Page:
ANTALYA, Turkey (Reuters) - Former world number one Lee Westwood says he must eliminate the “silly scores” that have crept into his game recently in order to push for his first victory of the season at this week’s Turkish Airlines Open.
The 40-year-old Briton has racked up 40 worldwide victories in a stellar career but decided to move to the golfers’ paradise of Florida at the start of the season in an attempt to add to his tally of two wins on the U.S. PGA Tour.
Although Westwood’s short game has shown distinct signs of progress, and he led the British Open after three rounds at Muirfield in July, he has been unable to translate that improvement into tangible success in 2013.
In last week’s WGC-Champions Tournament in Shanghai he was stymied by the occasional lapse of concentration as he finished a distant 23 strokes behind winner Dustin Johnson of the United States.
“I always try and look at my form on how many birdies I‘m making,” world number 23 Westwood told reporters at the Montgomerie Maxx Royal course on Tuesday.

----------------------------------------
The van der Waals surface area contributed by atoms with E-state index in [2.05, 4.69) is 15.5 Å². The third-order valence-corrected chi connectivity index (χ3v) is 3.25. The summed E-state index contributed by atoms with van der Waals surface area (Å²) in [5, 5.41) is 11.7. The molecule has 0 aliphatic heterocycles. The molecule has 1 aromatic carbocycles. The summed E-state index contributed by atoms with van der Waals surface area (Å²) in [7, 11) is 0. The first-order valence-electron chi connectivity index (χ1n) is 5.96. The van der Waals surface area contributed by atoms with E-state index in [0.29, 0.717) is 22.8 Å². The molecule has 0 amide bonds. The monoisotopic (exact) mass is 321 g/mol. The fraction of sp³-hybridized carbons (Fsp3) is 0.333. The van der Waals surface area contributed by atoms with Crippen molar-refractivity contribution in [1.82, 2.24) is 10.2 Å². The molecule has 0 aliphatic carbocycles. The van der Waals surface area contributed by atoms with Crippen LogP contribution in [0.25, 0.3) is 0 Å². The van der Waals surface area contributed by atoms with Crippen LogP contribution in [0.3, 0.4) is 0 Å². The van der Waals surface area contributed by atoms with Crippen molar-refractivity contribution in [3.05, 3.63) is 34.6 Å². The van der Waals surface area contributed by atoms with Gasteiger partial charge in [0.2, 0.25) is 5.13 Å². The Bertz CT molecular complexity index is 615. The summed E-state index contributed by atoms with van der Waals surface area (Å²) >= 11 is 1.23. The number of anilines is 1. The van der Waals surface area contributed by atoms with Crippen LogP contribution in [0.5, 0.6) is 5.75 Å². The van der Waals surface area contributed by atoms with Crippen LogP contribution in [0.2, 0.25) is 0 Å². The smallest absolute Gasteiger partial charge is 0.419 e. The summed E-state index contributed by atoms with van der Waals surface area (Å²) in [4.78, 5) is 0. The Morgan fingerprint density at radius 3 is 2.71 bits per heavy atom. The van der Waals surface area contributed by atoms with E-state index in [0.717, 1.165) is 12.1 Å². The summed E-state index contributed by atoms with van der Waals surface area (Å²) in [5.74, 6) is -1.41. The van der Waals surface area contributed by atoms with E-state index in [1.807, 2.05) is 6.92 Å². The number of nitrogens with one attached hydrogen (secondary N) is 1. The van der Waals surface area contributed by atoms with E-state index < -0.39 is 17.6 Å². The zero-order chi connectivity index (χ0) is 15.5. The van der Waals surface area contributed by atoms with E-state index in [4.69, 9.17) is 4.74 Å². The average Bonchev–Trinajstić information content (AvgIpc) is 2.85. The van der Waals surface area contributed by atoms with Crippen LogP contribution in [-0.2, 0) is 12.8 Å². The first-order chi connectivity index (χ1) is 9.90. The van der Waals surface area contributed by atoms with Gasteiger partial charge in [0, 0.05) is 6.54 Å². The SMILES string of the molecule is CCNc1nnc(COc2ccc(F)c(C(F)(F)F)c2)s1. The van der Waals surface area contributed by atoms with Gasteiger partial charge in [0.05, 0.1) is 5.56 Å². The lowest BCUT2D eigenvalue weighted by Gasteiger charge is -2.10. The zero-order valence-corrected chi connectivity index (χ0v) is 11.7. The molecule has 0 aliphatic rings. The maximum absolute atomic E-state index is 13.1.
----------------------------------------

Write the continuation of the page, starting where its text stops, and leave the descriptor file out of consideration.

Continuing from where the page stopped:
“I‘m making a lot of birdies but I‘m also making some silly scores, a triple‑bogey and a couple of double‑bogeys, and I made a few silly bogeys on easy holes last week.”
The Turkish Open is the penultimate event of the European Tour season and money-list leader Henrik Stenson has Graeme McDowell, Justin Rose and Ian Poulter breathing down his neck as he bids to end the campaign on top of the pile.
Westwood won the order of merit in 2000 and 2009 and knows what it takes to be crowned Europe’s number one golfer.
“It’s consistency... you really have to play well the full year,” said the Englishman who enjoyed two brief spells as world number one in 2010 and 2011.
“In 2000 I think I won something like six or seven events that year. You don’t need to do that now, you can almost win the money list without winning an event (because)... there’s a big difference in the size of the purses.”
Editing by Clare Fallon